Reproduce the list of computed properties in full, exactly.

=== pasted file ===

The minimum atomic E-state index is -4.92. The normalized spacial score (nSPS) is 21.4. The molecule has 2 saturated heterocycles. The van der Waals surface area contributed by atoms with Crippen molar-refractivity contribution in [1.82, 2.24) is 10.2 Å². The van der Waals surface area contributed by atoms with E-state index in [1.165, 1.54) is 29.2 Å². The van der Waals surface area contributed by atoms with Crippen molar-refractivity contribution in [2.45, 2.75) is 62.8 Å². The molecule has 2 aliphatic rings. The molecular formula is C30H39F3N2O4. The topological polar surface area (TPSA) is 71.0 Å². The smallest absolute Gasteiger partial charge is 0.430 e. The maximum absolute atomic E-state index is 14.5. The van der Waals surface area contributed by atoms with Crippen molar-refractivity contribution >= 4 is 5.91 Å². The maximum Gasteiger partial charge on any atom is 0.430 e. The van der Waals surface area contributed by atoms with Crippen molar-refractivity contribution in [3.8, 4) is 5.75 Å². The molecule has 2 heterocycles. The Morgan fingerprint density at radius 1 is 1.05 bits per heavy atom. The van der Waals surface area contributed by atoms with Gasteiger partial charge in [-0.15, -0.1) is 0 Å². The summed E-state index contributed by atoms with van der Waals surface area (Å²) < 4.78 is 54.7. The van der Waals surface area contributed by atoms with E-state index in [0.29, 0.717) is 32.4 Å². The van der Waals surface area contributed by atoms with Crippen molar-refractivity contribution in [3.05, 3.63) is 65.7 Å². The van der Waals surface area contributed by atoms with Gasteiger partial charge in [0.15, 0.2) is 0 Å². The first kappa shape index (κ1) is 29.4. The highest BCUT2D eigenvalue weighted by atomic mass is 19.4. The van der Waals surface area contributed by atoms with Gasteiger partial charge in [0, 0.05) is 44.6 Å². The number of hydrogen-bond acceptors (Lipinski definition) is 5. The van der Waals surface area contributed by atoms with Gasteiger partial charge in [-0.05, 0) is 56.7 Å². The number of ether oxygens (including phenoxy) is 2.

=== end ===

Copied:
The minimum atomic E-state index is -4.92. The normalized spacial score (nSPS) is 21.4. The molecule has 2 saturated heterocycles. The van der Waals surface area contributed by atoms with Crippen molar-refractivity contribution in [1.82, 2.24) is 10.2 Å². The van der Waals surface area contributed by atoms with E-state index in [1.165, 1.54) is 29.2 Å². The van der Waals surface area contributed by atoms with Crippen molar-refractivity contribution in [2.45, 2.75) is 62.8 Å². The molecule has 2 aliphatic rings. The molecular formula is C30H39F3N2O4. The topological polar surface area (TPSA) is 71.0 Å². The smallest absolute Gasteiger partial charge is 0.430 e. The maximum absolute atomic E-state index is 14.5. The van der Waals surface area contributed by atoms with Crippen molar-refractivity contribution >= 4 is 5.91 Å². The maximum Gasteiger partial charge on any atom is 0.430 e. The van der Waals surface area contributed by atoms with Crippen molar-refractivity contribution in [3.8, 4) is 5.75 Å². The molecule has 2 heterocycles. The Morgan fingerprint density at radius 1 is 1.05 bits per heavy atom. The van der Waals surface area contributed by atoms with Gasteiger partial charge in [-0.15, -0.1) is 0 Å². The summed E-state index contributed by atoms with van der Waals surface area (Å²) < 4.78 is 54.7. The van der Waals surface area contributed by atoms with E-state index in [0.29, 0.717) is 32.4 Å². The van der Waals surface area contributed by atoms with Crippen molar-refractivity contribution in [3.05, 3.63) is 65.7 Å². The van der Waals surface area contributed by atoms with Gasteiger partial charge in [0.15, 0.2) is 0 Å². The first kappa shape index (κ1) is 29.4. The highest BCUT2D eigenvalue weighted by atomic mass is 19.4. The van der Waals surface area contributed by atoms with Gasteiger partial charge in [0, 0.05) is 44.6 Å². The number of hydrogen-bond acceptors (Lipinski definition) is 5. The van der Waals surface area contributed by atoms with Gasteiger partial charge in [-0.05, 0) is 56.7 Å². The number of ether oxygens (including phenoxy) is 2.